Monday, December 18, 2006

Being Constructive, Not Destructive

From my morning reading.

Acts 23:5 As Paul stood before the Sanhedrin, he declared that he had served the Lord with a clean conscience ( Acts 23:1 ). When Ananias commanded an attendant to strike Paul on the mouth, the apostle stated that God would judge the high priest for giving such an illegal order (vv. 2-3). And when Paul was questioned about the appropriateness of his statement, he claimed that he did not know he had spoken against the high priest (vv. 4-5).
The apostle mentioned Exodus 22:28 , which prohibits speaking evil of a ruler. This commandment seems to be broken quite frequently these days. For example, we are not shy about saying uncomplimentary remarks about those in charge of our communities. Sadly, Christian public speakers seem to be in the forefront of those who are uttering unwholesome statements about elected and appointed officials.

Rather than be cynical and suspicious of those in authority, we should pray for them ( 1 Tim. 2:1 ). For example, we can ask the Lord to be merciful to them, and we can express thanks for the job they are doing (v. 2) . Also, we can pray that God will use the rulers over us to maintain law and order so that we can live in peace and quietness as well as godliness and dignity (v. 3) . Perhaps most importantly, we can pray for their salvation (v. 4) .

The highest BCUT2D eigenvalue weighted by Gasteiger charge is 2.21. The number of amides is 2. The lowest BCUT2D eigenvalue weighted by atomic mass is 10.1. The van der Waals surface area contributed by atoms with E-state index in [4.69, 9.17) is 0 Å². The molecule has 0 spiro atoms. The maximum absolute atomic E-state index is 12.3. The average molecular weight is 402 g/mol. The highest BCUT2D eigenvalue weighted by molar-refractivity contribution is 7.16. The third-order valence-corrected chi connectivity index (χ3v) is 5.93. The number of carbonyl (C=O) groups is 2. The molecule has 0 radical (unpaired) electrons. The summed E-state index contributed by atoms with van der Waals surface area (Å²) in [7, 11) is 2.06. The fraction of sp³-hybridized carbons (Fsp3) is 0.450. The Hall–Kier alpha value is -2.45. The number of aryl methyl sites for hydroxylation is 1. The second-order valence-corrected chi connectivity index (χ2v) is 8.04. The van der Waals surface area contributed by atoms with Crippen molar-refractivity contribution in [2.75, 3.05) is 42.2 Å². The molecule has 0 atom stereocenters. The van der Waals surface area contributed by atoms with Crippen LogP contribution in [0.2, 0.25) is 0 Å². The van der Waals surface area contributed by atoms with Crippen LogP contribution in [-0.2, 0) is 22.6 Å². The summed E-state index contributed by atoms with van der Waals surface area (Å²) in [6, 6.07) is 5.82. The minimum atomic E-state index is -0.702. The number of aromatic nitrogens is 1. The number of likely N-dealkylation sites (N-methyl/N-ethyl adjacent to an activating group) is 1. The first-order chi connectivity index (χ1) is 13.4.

Dear God, please help me to be constructive, rather than destructive, in my demeanor toward those in authority over me. Amen.

From GOD'S MAN
A Daily Devotional Guide to Christlike Character Edited by: Don M. Aycock

We should apply this to our church leaders as well. It's way too easy to express our thoughts, feelings and criticisms to each other and not to the ones we should.

Philip

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